How to deal with online defamation?
Earlier this week, we received two excellent pieces of news:
- tefl online pro won the Teachers’ Choice Award, 2020.
- We discovered who was defaming us online.
Ever since late last year, we noticed a negative post here and there about tefl online pro. They were mostly posted on Reddit, all of them contained inaccurate information, and they were all written by anonymous posters.
We never respond to those sorts of online posts. We don’t reply because we don’t want to dignify their content by responding. Besides, people are not silly. People understand that a Reddit page can be set up by literally anyone with an internet connection, and that people who set up Reddit pages sometimes have an ulterior motive for doing so. It’s also pretty clear that posters almost never use their real name and post under the cloak of anonymity.
So, we continued on — preparing for the new school year in January. And then, just before Christmas, we saw that there was a website online — claiming that tefl online pro is a fraudulent website.
It was pretty shocking to see because it was clearly intended to damage our reputation. The creator of the website basically tried to convey the message that we were a scam business.
We simply had no idea who it could be. Who would create such a disgusting website? Who would have taken the time to do it? And who would have paid for it? We didn’t have any angry customers. It must have been a competitor. Possibly the same competitor that had been writing rubbish about us on Reddit.
This week, we found out who created the website and who had been writing the posts. It was a competitor. It was MyTEFL.
At first, we couldn’t believe it. We couldn’t believe that a competitor would go so far, sink so low, and invest their time and money into doing such a despicable thing. But, we read the documents that had been delivered to us as a tip-off and the evidence was clear.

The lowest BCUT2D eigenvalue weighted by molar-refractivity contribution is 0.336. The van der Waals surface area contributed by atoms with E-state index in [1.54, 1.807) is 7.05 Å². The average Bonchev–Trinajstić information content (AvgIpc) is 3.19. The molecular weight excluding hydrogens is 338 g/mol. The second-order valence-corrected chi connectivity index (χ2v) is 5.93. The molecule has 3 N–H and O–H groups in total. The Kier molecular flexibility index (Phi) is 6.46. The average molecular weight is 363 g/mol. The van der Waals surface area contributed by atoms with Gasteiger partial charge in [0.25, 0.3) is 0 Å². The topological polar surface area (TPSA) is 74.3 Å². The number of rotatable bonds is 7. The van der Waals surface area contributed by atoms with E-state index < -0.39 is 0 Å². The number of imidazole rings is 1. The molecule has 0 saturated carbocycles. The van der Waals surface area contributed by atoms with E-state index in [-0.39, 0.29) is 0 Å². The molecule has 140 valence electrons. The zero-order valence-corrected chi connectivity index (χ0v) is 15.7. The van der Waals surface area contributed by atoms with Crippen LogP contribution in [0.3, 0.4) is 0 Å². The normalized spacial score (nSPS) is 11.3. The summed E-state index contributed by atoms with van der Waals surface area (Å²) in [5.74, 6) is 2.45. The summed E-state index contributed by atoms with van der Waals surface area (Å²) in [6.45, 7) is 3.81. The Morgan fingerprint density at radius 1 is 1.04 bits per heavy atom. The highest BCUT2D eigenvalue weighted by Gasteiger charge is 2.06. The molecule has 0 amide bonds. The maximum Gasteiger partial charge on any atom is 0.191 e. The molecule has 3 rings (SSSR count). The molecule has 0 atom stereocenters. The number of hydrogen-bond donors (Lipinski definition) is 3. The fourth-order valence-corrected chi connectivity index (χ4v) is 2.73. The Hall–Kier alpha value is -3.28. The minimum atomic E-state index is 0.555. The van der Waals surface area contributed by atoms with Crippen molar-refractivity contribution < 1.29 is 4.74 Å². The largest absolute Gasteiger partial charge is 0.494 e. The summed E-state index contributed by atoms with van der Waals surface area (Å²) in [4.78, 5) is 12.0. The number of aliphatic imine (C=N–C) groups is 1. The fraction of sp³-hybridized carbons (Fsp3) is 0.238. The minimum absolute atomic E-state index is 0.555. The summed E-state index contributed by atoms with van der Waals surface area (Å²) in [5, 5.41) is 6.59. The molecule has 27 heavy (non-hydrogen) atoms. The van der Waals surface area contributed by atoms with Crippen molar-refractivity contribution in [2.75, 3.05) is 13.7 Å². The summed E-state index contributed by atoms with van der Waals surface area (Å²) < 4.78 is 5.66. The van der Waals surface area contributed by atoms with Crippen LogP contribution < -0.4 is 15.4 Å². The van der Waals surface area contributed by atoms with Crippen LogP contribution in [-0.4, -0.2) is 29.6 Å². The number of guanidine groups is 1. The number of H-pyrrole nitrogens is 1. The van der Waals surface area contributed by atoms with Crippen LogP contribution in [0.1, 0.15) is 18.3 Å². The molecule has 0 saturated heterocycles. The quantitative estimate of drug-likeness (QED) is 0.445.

MyTEFL have been defaming tefl online pro via a website they created, and through online posts.
When we did a bit of looking around, we noticed that we are not the only ones who have been attacked. MyTEFL have created similar websites, targeting seven other Online TEFL companies — one of which was to attack ESLinsider.
It was, therefore, of initial surprise that ESLinsider (a competitor) has also jumped on the bandwagon and started writing rubbish about us online. However, upon a simple Google search, we discovered that Ian Leahy (who runs ESLinsider) is a serial online defamer — pick any Online TEFL school and Ian will have written some sort of trash about it either on his school blog, or on one of the many discussion websites that he likes to frequent.
We would like to point out that as adults in the room, we are above all that nonsense. We won’t be wasting our time on creating websites in order to defame our competition with baseless lies, and we won’t be wasting our time defaming our competition with baseless lies on platforms such as Reddit and Quora.
Instead, we like to focus on our customer service.
And that’s the reason for the defamation.
We run a successful Online TEFL/TESOL international program, and we provide fantastic support to our customers.
Now, we can’t guess with 100% accuracy why MyTEFL and ESLinsider have chosen this route of action. What is clear to us is that we provide an excellent product/service and that our customers really appreciate that.
It could be suggested that because MyTEFL appears to receive a lot of negative press and because ESLinsider appears to be an under-achieving TEFL program, that there is a heavy dose of envy present.
And this nicely segues us to the question that we posed at the start of this article.
How to deal with online defamation?
- Treat it as a compliment, similar to when someone copies you.
- If you know who is doing it, call them out.
- Never give their actions dignity by copying their actions as a form of revenge.
Thank you for reading this Medium article.
Paul Murphy — Operations Manager